Others leave those decisions to individual principals, which could mean one school has a flourishing library while another two miles away has no access to new resources, or lacks a library altogether.
In a nationally representative 2021 survey of school librarians by the School Library Journal, 15 percent of respondents said they had no budget for the year to purchase new resources.
Even when districts do require schools to invest in libraries, principals don’t always follow through. The Fort Worth school district in Texas recently implemented a requirement that schools spend at least $8 per student each year on library books, but some schools have invested only a fraction of that amount, according to the Fort Worth Star-Telegram.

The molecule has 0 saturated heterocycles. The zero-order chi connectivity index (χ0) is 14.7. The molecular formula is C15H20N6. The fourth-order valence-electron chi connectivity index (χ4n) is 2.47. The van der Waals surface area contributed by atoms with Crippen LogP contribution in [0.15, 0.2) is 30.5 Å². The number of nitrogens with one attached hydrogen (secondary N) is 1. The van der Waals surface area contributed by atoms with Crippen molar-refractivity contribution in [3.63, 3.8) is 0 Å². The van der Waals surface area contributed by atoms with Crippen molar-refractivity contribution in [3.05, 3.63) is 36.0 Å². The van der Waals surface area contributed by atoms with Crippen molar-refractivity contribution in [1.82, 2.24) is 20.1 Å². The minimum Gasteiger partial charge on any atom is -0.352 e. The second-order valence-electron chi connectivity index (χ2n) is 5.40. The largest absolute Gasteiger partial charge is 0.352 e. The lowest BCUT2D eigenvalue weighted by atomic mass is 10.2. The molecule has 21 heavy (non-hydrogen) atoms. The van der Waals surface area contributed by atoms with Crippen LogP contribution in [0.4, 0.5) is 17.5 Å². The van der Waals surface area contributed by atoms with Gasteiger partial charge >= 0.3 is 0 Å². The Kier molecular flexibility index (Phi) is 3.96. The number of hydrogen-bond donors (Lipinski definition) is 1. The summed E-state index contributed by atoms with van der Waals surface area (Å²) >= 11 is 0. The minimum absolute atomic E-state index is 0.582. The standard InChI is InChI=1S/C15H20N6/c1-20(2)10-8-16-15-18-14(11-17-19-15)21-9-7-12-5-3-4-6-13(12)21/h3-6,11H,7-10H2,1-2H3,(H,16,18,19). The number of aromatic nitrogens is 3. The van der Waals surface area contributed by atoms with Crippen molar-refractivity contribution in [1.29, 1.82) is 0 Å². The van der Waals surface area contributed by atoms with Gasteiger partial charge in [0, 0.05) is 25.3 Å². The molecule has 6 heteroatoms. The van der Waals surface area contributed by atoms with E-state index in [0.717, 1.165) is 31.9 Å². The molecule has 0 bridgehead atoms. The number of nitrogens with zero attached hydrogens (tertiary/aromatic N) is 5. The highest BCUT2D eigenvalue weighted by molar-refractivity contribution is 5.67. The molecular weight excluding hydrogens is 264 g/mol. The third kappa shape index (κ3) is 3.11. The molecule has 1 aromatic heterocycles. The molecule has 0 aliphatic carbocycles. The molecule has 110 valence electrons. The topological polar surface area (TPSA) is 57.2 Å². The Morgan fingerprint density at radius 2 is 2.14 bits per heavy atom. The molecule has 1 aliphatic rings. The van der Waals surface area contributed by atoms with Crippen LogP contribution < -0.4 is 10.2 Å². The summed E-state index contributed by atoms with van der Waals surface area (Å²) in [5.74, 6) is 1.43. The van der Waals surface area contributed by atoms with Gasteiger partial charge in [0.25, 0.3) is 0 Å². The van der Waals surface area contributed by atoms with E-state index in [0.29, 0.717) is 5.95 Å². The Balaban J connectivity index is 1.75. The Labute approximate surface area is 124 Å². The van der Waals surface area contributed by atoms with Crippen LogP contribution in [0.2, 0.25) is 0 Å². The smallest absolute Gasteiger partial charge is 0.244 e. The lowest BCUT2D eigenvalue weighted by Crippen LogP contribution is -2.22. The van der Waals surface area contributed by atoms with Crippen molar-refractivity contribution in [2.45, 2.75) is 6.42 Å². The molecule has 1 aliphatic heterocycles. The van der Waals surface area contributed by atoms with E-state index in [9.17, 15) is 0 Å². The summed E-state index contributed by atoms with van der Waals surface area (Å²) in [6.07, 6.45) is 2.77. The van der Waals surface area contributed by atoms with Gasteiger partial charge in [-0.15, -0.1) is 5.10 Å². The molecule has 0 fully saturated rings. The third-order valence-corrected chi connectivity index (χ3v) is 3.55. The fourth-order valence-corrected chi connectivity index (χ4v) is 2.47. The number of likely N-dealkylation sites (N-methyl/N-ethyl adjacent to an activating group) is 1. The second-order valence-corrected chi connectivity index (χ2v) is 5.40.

As with overall school funding, the federal government contributes the smallest share for school libraries. Some districts use federal funds from programs like Title I to supplement library collections.
Some states fund school libraries with help from a federal program called the Library Services and Technology Act (LSTA), which provides money for libraries of all kinds, including public libraries and university collections. Oregon, for instance, devoted $70,000 in LSTA funds in 2021 to grants for schools to expand library collections with a focus on racial diversity. Colorado accepted applications from districts to use LSTA funds on technology and other efforts to reach students during the early days of the pandemic.
More than 5 million students attend schools without a librarian.
During the 2020-21 school year, more than 10 percent of America’s public K-12 students—at least 5.6 million—attended a school without a librarian on staff to manage the catalog and help students navigate available resources, according to an analysis of federal data by the SLIDE project researchers. Those numbers don’t reflect students in Illinois, New York, or Utah because researchers couldn’t locate accurate figures for those states.